All good things must come to an end, right? I am no longer a DISH customer but it doesn’t have anything to do with bad service or anything like that. I think of it more as an offer that was too good to refuse. I now have DirecTV but continue to promote DISH because there is no reason for me to stop. See the full story here.
I stuck with DISH for so many years because I never had any reason to cancel it until recently. Check the link above to find out why. I was with DISH for 16 years and I was satisfied with the service during that time and never seriously considered canceling it in favor of another pay-TV service.
My brother has had both Comcast and Verizon’s FiOS TV at various time through the years, and neither one of those have impressed me enough to question my decision to stay with DISH. After 16 years, I was certainly not bound by any contract with DISH, so that’s got nothing to do with my reasons for staying with them for so long.
I’ve also been pretty please with DISH Network’s rates through the years. Although I was quite accustomed to seeing regular price increases when I was a cable TV subscriber, I am happy to report that I have seen very infrequent price increases with DISH. I understand that service providers have a right to raise their prices, but with cable the increased were so frequent, it was actually one of the main reasons I decided to look into getting my television programming from a satellite provider.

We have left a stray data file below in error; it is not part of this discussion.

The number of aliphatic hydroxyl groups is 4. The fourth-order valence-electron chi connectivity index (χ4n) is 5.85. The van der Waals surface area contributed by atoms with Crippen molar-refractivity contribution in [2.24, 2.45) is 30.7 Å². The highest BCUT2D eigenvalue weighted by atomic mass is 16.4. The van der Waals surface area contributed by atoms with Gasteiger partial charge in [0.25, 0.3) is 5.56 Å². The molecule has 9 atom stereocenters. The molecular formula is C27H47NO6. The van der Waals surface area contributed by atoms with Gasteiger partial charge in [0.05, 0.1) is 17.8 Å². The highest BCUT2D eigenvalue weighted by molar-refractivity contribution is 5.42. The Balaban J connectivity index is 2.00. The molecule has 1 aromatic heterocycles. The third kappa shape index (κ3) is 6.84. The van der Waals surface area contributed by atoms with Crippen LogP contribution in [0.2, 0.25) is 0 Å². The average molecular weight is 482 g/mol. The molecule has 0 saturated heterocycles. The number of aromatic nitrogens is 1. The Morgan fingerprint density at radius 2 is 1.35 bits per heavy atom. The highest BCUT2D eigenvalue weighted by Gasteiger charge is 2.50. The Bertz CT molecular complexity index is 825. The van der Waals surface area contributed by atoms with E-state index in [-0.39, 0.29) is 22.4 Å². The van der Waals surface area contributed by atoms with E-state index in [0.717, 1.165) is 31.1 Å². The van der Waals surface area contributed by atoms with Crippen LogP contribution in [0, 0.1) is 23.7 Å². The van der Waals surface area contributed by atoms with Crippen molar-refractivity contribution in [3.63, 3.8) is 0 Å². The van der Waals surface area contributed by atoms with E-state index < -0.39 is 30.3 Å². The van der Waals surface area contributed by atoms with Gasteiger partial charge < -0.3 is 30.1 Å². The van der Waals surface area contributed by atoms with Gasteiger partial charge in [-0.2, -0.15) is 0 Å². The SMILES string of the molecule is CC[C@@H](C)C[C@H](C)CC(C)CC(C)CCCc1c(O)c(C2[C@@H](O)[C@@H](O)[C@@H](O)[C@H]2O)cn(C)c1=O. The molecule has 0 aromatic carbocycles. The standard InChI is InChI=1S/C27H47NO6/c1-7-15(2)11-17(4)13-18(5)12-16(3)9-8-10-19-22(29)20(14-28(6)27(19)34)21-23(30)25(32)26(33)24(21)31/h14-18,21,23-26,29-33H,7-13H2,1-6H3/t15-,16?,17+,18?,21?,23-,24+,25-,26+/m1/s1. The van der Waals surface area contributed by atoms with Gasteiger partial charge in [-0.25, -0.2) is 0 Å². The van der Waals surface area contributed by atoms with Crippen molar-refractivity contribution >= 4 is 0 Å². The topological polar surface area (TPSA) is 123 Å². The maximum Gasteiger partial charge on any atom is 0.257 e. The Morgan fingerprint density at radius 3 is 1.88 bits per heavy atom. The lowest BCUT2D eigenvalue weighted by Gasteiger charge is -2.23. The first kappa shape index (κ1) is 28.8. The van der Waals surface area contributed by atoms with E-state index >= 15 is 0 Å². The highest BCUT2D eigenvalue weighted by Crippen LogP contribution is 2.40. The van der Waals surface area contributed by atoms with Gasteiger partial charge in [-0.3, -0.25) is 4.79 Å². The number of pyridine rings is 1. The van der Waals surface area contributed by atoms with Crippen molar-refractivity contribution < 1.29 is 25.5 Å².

I’ve seen the on-screen interfaces of the other pay-TV providers and I don’t like any of them as much as I like DISH’s. From my experience and from numerous reviews I have read, DISH’s DVR systems are very highly regarded in the industry. Now that I’ve had DirecTV for a while, I can see that my suspicions about their user interface were correct. Compared to DISH, my opinion is that the DirecTV interface just isn’t as good.
I absolutely loved my DISH DVR and after many years of using it it’s hard to imagine watching television without a DVR. I’m completely spoiled by being able to watch my favorite programs when I want to watch them. Sure, the VCR was a revolutionary development in TV entertainment in the 1980s, but the DVR has taken it to the next level.
I’m not sure what comes next where TV entertainment is concerned. I know a lot of people, especially younger people are more accustomed to watching TV programming via the internet and they are more likely to be “cutting the cord,” which means they will be moving away from cable and satellite service and using the internet to access the television content they want.
As someone who is a bit older, I am not as comfortable watching television on my PC, but I suspect there will be more services becoming available that will marry internet-delivered programming with more traditional ways of watching television, like in my living room in my recliner where I am more comfortable. We’ll just have to see where the technology takes us next.